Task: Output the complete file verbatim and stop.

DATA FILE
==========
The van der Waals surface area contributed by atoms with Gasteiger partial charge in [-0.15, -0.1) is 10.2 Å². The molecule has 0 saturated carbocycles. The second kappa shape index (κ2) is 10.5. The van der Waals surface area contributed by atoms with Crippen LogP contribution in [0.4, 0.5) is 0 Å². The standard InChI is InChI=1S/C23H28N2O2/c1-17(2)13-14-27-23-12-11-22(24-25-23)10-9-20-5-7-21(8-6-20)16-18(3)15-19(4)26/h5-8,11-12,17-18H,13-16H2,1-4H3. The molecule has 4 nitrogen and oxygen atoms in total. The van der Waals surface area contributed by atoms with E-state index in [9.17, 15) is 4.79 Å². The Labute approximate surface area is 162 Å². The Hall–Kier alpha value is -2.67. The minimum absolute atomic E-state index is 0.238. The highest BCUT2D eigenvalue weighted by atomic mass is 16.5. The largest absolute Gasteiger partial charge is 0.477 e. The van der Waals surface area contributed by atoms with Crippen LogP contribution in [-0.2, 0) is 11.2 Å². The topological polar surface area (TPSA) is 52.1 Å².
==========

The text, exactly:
The van der Waals surface area contributed by atoms with Gasteiger partial charge in [-0.15, -0.1) is 10.2 Å². The molecule has 0 saturated carbocycles. The second kappa shape index (κ2) is 10.5. The van der Waals surface area contributed by atoms with Crippen LogP contribution in [0.4, 0.5) is 0 Å². The standard InChI is InChI=1S/C23H28N2O2/c1-17(2)13-14-27-23-12-11-22(24-25-23)10-9-20-5-7-21(8-6-20)16-18(3)15-19(4)26/h5-8,11-12,17-18H,13-16H2,1-4H3. The molecule has 4 nitrogen and oxygen atoms in total. The van der Waals surface area contributed by atoms with E-state index in [9.17, 15) is 4.79 Å². The Labute approximate surface area is 162 Å². The Hall–Kier alpha value is -2.67. The minimum absolute atomic E-state index is 0.238. The highest BCUT2D eigenvalue weighted by atomic mass is 16.5. The largest absolute Gasteiger partial charge is 0.477 e. The van der Waals surface area contributed by atoms with Crippen LogP contribution in [-0.2, 0) is 11.2 Å². The topological polar surface area (TPSA) is 52.1 Å².